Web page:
The El Paso Times
February 6, 2013
by Daniel Borunda
U.S. Homeland Security Secretary Janet Napolitano pointed to El Paso as an example of an increasingly secure border during a visit Tuesday to highlight improvements in border security.
Napolitano was in El Paso on a tour promoting a secure border, which some Republicans in Congress say is necessary before any proposal to overhaul immigration laws.
Napolitano's visit coincided with El Paso again being ranked the "safest big city" in annual rankings by CQ Press, a research publishing firm.
"Whenever people tell me that the border is unsafe, I say, 'What about El Paso?', " Napolitano said at a news conference in the U.S. Customs and Border Protection Office of Air and Marine hangar.
Napolitano took a helicopter tour of the border east of El Paso, met with Mayor John Cook and law enforcement leaders, and visited Border Patrol agents in Clint.
"We had a really good round-table discussion with Secretary Napolitano and emphasized the fact that, in our opinion, the border is already secure," Cook said afterward. "I can only speak for the El Paso sector. We feel the El Paso sector is secure at this time."
Cook said that the need in El Paso is more staffing and technology at the border crossings to shorten the waits that hinder international travel and commerce.
Monday, Napolitano was in San Diego as part of a tour promoting a secure border
San Diego was ranked by CQ Press as second only to El Paso as the city (over 500,000 population) with the lowest crime rate.
"It's imperative we modernize the immigration system," Napolitano said. "Now, there's been some insistence that an overhaul of our immigration laws must wait until the border is secure.
"That argument not only ignores the unprecedented gains we've made in border security, it suffers from a fundamental flaw," Napolitano said. "The fundamental flaw is that it somehow says that border security is unrelated with what we do with interior enforcement."
She was asked about concerns from ranchers in rural areas, away from cities such as El Paso, who have complained about illegal immigration and drug smuggling.
Napolitano, a former governor and attorney general of Arizona, said that in the past four years security has been toughened all along the U.S.-Mexico border, including sparsely populated areas.
"We have more Border Patrol agents, boots on the ground than ever before," Napolitano said. "Number two, we are using more technology as a force multiplier than ever before -- different types of sensors, multiple vehicle radar systems, forward-operating bases. These are bases located right on the border."
Napolitano said that air cover on the border is at its greatest ever, including the use of unmanned aerial vehicles, or drones, which allow agents to see things on the ground from a high altitude.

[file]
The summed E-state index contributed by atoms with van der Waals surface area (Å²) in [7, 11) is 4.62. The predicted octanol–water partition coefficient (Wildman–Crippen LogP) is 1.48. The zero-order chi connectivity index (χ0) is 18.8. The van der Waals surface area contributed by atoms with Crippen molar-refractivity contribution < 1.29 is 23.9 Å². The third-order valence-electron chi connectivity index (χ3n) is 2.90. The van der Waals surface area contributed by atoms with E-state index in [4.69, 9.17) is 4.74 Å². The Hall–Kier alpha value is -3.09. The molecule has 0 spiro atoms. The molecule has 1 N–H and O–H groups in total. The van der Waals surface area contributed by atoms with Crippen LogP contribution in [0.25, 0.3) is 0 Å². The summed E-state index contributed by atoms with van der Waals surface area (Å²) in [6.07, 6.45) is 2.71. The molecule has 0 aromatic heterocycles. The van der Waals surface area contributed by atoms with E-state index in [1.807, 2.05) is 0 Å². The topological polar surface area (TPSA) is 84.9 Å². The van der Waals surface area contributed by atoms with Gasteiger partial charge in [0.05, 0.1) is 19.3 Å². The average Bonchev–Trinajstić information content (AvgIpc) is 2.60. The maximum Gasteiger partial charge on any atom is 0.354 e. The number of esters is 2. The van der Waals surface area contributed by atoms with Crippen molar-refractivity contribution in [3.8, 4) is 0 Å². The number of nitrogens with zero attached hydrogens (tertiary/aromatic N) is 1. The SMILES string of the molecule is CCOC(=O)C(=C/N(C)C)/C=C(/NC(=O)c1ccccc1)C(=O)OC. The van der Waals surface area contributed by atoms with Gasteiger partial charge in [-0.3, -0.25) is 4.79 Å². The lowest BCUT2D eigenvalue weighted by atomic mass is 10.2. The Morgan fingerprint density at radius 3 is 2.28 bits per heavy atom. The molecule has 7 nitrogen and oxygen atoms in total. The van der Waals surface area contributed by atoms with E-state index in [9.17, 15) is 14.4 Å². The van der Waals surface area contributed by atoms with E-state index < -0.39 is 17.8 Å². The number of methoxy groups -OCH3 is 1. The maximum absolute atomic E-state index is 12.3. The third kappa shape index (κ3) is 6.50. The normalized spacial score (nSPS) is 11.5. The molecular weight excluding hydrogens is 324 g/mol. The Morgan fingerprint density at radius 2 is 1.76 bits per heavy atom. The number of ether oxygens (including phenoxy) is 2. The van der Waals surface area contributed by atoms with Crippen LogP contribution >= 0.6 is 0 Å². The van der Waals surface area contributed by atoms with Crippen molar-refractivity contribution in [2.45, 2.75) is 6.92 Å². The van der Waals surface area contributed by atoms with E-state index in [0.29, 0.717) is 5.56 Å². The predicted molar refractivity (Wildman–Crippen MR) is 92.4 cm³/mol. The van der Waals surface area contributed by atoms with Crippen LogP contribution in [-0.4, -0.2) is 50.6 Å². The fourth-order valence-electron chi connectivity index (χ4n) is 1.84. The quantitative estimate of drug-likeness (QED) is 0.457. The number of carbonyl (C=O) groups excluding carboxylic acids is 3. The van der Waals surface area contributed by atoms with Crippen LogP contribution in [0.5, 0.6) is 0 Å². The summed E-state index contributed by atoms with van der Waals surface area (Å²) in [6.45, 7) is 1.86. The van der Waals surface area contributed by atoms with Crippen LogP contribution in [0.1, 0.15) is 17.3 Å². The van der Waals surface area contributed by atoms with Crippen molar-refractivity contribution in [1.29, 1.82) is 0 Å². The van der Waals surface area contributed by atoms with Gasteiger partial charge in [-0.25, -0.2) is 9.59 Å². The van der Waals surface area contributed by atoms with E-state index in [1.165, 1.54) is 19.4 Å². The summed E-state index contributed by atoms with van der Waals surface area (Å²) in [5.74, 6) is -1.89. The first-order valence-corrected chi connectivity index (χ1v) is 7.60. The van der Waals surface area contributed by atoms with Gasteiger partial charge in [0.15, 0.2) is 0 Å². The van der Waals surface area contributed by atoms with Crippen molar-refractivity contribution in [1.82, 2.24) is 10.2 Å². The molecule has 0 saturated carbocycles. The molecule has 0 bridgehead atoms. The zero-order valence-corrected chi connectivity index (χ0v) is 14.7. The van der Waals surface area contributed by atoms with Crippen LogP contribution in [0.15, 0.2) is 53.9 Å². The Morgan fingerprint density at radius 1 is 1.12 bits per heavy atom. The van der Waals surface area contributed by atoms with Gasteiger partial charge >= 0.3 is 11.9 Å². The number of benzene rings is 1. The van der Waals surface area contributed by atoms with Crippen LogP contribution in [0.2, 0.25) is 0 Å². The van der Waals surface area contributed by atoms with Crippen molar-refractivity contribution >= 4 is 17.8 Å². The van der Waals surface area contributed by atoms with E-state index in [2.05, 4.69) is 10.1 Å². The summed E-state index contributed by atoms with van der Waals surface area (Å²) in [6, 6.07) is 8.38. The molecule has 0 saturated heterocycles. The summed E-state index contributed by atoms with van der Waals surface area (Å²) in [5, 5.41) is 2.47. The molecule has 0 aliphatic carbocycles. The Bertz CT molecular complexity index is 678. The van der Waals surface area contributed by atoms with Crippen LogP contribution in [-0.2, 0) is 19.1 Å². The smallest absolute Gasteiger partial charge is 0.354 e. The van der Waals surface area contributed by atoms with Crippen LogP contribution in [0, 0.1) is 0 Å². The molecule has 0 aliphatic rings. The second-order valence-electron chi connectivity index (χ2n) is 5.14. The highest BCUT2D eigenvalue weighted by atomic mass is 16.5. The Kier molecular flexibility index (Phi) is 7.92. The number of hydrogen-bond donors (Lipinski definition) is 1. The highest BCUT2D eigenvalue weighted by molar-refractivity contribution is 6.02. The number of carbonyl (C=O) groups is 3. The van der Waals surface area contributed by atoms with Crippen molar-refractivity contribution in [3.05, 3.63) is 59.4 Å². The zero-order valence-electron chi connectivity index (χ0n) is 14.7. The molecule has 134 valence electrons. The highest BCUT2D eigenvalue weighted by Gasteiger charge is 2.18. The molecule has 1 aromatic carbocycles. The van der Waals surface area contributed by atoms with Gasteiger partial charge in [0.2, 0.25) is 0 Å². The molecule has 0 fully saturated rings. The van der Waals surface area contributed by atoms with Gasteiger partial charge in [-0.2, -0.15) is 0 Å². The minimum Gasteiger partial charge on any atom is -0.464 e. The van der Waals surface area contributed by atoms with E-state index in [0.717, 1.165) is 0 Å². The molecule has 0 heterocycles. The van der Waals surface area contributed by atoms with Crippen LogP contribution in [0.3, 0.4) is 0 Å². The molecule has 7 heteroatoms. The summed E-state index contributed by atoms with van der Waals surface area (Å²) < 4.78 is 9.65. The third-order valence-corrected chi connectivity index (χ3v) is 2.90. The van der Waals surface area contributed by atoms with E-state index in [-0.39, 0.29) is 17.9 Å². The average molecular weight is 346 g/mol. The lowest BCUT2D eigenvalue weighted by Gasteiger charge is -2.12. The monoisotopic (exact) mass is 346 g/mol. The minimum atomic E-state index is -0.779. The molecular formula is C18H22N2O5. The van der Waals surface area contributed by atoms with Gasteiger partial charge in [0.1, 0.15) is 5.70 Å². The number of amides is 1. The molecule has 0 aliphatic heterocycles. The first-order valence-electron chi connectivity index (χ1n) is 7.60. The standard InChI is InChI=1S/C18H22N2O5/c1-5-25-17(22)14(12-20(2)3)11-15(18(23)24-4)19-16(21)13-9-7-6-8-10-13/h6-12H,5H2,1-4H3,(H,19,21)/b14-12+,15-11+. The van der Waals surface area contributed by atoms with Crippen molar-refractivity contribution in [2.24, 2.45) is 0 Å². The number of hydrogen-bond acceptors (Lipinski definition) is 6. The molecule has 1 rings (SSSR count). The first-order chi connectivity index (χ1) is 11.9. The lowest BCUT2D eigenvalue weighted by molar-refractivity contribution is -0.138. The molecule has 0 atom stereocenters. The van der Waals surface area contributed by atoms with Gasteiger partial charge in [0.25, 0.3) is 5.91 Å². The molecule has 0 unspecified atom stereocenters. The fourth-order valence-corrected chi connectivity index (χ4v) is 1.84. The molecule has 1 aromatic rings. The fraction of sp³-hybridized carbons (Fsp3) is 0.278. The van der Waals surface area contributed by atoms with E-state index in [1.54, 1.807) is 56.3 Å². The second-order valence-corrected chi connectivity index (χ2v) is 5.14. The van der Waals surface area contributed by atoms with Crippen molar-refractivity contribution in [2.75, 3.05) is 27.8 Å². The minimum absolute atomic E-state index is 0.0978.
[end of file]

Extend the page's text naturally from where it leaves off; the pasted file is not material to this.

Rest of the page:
President Barack Obama's proposed immigration law overhaul does not include the secure-border provision favored by some Republican senators.
U.S. Rep. Beto O'Rourke, D-El Paso, said the "border has never been more secure."
O'Rourke pointed to a record number of criminal deportations and record-low levels of immigrant arrests plus 22,000 Border Patrol agents and $18 billion spent annually on border security.
"I agree with the secretary (Napolitano) and President Obama that we cannot allow comprehensive immigration reform to be derailed by those that refuse to see the reality of the border," O'Rourke said in a statement.
U.S. Rep. Pete Gallego, a Demo crat who represents far east El Paso County and a large stretch of West Texas, also said that El Paso County was safe.
"I have full faith that the men and women tasked with protecting us are keeping us safe, but more resources would be helpful in modernizing facilities in Eagle Pass, Presidio and Sierra Blanca," Gallego said in a statement.
Other political leaders claimed that the border was not secure regardless of what Napolitano said.
"I hope Secretary Napolitano returns to Washington and relays to the president and Senate Democrats what Texans already know: Our border is not secure and the federal government has a long way to go," Sen. John Cornyn, R-Texas, said in a statement before Napolitano's visit to El Paso.
State Sen. Sen. José Rodríguez, D-El Paso, said, "Those who assert the border is a threat to the nation will never accept the facts. El Paso's low crime rate is no anomaly. It's been this way for years.
"Federal agencies are doing their job in securing the border," Rodrí guez said in a statement. "What we need is reform and oversight of the billions in funding and unprecedented buildup of personnel in our communities. We also need to build upon the billions of dollars in trade with Mexico, and put resources into expanding and staffing ports of entry."
Napolitano said a secure border does not mean that there will never be any illegal crossings or crimes committed along the border. She said enforcement on the border is only one part of border security.
"It's enforcement at the border and the interior of the country," she said. "And streamlining the visa process and dealing with those in the country illegally but that have committed no crime beyond that. And recognizing the critical role that trade between Mexico and the U.S has for jobs, particularly on border states like Texas."